After weeks of rumors and speculation, the Detroit Pistons have retained their top trade asset and highest-paid player.
The Pistons and second-year general manager Troy Weaver held onto forward Jerami Grant at the 2022 NBA trade deadline Thursday, the Free Press confirmed. The Pistons didn’t get the asking price they wanted in return and didn’t feel rushed to trade him just to make a deal.
The team could move Grant during the offseason this summer, either at the June draft or during free agency.
A free agent in 2023, Grant reportedly is seeking a contract extension this summer up to his four-year, $112 million limit, and wants a continued sizeable role on offense. In January, it was reported he gave the Pistons a preferred list of teams if he were to be dealt.
Earlier Thursday, the Pistons acquired power forward Marvin Bagley III in a multi-team deal and sent out Josh Jackson, Trey Lyles and two second-round picks.
In 29 games this season, Grant has averaged 19.1 points, 4.5 rebounds, 2.5 assists, one steal and one block. He’s shooting 40.4% overall — his shot attempts are down from 17.3 last season to 15.5 — and 33.1% from 3 (5.3 attempts per game). His eFG% has dropped from a below-average 49.1 last season to 46.1 this season, ranking in the bottom 15 out of 229 qualified players. He’s shooting 83.2% on 5.8 free-throw attempts per game. (League averages this season: 45.5% overall, 34.9% on 3s, 77.3% on free throws and 52.5 eFG%.)
Grant, who turns 28 in March, recently returned from a 24-game absence due to a thumb injury and health and safety protocols, which held him out of the lineup from Dec. 12 until Jan. 30.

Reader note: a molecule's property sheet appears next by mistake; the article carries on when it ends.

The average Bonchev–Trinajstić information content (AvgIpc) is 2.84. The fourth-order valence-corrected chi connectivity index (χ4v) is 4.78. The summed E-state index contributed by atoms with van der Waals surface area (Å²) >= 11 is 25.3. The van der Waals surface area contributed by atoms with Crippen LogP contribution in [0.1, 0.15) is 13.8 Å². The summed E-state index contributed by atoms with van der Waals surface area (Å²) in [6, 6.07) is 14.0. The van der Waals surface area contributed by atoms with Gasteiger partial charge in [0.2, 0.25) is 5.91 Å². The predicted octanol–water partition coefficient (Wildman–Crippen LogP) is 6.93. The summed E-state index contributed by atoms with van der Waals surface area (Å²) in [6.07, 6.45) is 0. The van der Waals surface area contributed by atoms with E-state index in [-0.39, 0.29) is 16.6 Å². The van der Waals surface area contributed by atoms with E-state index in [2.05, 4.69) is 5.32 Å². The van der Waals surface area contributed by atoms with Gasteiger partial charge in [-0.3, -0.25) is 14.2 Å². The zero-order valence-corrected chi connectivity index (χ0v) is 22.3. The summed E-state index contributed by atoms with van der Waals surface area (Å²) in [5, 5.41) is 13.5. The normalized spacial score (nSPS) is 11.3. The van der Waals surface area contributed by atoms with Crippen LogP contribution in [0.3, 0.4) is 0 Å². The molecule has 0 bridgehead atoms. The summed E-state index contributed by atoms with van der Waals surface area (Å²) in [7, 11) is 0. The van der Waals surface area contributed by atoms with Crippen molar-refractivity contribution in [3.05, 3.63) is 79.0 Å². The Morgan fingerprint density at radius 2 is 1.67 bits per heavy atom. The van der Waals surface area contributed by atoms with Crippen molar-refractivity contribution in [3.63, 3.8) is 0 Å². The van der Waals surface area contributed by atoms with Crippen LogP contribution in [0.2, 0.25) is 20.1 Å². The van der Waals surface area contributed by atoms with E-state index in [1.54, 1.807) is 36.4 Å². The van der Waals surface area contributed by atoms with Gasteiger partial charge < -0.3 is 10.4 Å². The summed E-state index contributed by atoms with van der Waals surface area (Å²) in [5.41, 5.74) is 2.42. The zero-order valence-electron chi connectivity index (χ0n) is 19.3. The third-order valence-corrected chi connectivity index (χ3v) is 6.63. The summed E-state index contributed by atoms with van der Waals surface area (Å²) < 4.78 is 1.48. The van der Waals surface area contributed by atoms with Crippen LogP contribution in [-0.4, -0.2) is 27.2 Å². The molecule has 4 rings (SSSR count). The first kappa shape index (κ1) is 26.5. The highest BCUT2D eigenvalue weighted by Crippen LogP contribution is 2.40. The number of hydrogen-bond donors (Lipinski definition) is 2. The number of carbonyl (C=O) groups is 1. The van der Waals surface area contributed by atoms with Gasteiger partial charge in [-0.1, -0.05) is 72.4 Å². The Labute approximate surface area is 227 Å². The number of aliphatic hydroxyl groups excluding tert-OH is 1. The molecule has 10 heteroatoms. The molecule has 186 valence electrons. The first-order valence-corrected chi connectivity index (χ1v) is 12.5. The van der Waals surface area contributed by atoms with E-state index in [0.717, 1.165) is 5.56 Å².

Grant stunned many when he left the title contending Denver Nuggets to sign a three-year, $60 million deal with the Pistons in 2020 free agency, citing the desire for a bigger role and the desire to play for a Black coach and Black GM in a Black city. Grant and Weaver worked together previously in Oklahoma City.
Grant had a breakout season in 2020-21 in his first year with the Pistons, earning All-Star consideration in the season’s first half and finishing second to the Knicks’ Julius Randle for the Most Improved Player award. In 54 games, he averaged a career-best 22.3 points, 4.6 rebounds, 2.8 assists and 1.1 blocks over 33.9 minutes per game. He shot 42.9% overall, 35% on 3-pointers (6.1 attempts per game) and 84.5% on 6.4 free-throw attempts per game.
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The Pistons are one of the few teams who will enter this summer with significant cap space, along with Orlando, Portland, Indiana and San Antonio. The Pistons currently own the league’s worst record at 12-42, with Orlando at 13-43, and would be one of three teams with a 14% chance at winning the draft lottery this spring. The Pistons would also be guaranteed to pick in the top five, with the top three projected prospects all 6 feet 10 or bigger in Auburn’s Jabari Smith, Gonzaga’s Chet Holmgren and Duke’s Paolo Banchero.
This could complicate Grant’s place in the rebuild.
For now though, the Pistons won’t have to make any decisions until June 23’s draft.
Contact Omari Sankofa II at firstname.lastname@example.org. Follow him on Twitter @omarisankofa. The Free Press now has digital subscription model. Here’s how you can gain access to our most exclusive Pistons content. Read more on the Detroit Pistons and sign up for our Pistons newsletter.